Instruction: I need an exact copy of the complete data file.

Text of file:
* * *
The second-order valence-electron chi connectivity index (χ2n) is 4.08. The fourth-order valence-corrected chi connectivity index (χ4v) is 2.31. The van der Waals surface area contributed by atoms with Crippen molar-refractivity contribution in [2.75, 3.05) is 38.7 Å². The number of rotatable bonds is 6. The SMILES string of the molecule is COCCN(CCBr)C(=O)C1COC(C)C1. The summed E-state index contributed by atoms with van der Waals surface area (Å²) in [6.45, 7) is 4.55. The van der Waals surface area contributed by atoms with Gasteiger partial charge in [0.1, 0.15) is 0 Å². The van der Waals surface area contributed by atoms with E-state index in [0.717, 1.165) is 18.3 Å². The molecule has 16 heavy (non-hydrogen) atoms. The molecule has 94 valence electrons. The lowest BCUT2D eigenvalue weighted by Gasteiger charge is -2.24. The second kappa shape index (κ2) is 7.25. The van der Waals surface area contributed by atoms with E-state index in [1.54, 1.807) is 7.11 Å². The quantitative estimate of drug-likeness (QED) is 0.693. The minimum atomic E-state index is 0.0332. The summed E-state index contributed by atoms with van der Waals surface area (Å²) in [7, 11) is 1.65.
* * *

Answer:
The second-order valence-electron chi connectivity index (χ2n) is 4.08. The fourth-order valence-corrected chi connectivity index (χ4v) is 2.31. The van der Waals surface area contributed by atoms with Crippen molar-refractivity contribution in [2.75, 3.05) is 38.7 Å². The number of rotatable bonds is 6. The SMILES string of the molecule is COCCN(CCBr)C(=O)C1COC(C)C1. The summed E-state index contributed by atoms with van der Waals surface area (Å²) in [6.45, 7) is 4.55. The van der Waals surface area contributed by atoms with Gasteiger partial charge in [0.1, 0.15) is 0 Å². The van der Waals surface area contributed by atoms with E-state index in [0.717, 1.165) is 18.3 Å². The molecule has 16 heavy (non-hydrogen) atoms. The molecule has 94 valence electrons. The lowest BCUT2D eigenvalue weighted by Gasteiger charge is -2.24. The second kappa shape index (κ2) is 7.25. The van der Waals surface area contributed by atoms with E-state index in [1.54, 1.807) is 7.11 Å². The quantitative estimate of drug-likeness (QED) is 0.693. The minimum atomic E-state index is 0.0332. The summed E-state index contributed by atoms with van der Waals surface area (Å²) in [7, 11) is 1.65.